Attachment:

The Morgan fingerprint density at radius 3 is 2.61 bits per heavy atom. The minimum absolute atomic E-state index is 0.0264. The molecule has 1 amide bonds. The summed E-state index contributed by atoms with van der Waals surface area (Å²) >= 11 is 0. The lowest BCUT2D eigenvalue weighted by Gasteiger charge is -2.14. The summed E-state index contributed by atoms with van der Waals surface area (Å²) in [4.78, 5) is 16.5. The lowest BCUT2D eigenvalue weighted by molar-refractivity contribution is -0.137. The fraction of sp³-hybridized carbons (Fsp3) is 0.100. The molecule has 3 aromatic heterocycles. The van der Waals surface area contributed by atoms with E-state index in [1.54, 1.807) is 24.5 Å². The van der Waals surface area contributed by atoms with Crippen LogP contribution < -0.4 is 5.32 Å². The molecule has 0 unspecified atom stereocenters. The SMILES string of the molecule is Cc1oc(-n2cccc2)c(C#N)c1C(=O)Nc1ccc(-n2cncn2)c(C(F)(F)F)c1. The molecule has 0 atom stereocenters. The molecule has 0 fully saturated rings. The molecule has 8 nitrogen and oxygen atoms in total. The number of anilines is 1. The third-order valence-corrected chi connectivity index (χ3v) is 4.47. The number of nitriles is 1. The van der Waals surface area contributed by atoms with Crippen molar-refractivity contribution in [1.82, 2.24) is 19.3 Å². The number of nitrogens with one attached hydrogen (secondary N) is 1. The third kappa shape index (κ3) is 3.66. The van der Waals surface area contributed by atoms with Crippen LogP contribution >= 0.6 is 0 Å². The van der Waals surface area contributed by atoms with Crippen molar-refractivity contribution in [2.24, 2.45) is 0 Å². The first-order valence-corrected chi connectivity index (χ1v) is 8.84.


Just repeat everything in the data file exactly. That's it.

The Morgan fingerprint density at radius 3 is 2.61 bits per heavy atom. The minimum absolute atomic E-state index is 0.0264. The molecule has 1 amide bonds. The summed E-state index contributed by atoms with van der Waals surface area (Å²) >= 11 is 0. The lowest BCUT2D eigenvalue weighted by Gasteiger charge is -2.14. The summed E-state index contributed by atoms with van der Waals surface area (Å²) in [4.78, 5) is 16.5. The lowest BCUT2D eigenvalue weighted by molar-refractivity contribution is -0.137. The fraction of sp³-hybridized carbons (Fsp3) is 0.100. The molecule has 3 aromatic heterocycles. The van der Waals surface area contributed by atoms with E-state index in [1.54, 1.807) is 24.5 Å². The van der Waals surface area contributed by atoms with Crippen LogP contribution < -0.4 is 5.32 Å². The molecule has 0 unspecified atom stereocenters. The SMILES string of the molecule is Cc1oc(-n2cccc2)c(C#N)c1C(=O)Nc1ccc(-n2cncn2)c(C(F)(F)F)c1. The molecule has 0 atom stereocenters. The molecule has 0 fully saturated rings. The molecule has 8 nitrogen and oxygen atoms in total. The number of anilines is 1. The third-order valence-corrected chi connectivity index (χ3v) is 4.47. The number of nitriles is 1. The van der Waals surface area contributed by atoms with Crippen molar-refractivity contribution in [1.82, 2.24) is 19.3 Å². The number of nitrogens with one attached hydrogen (secondary N) is 1. The third kappa shape index (κ3) is 3.66. The van der Waals surface area contributed by atoms with Crippen LogP contribution >= 0.6 is 0 Å². The van der Waals surface area contributed by atoms with Crippen molar-refractivity contribution in [2.24, 2.45) is 0 Å². The first-order valence-corrected chi connectivity index (χ1v) is 8.84.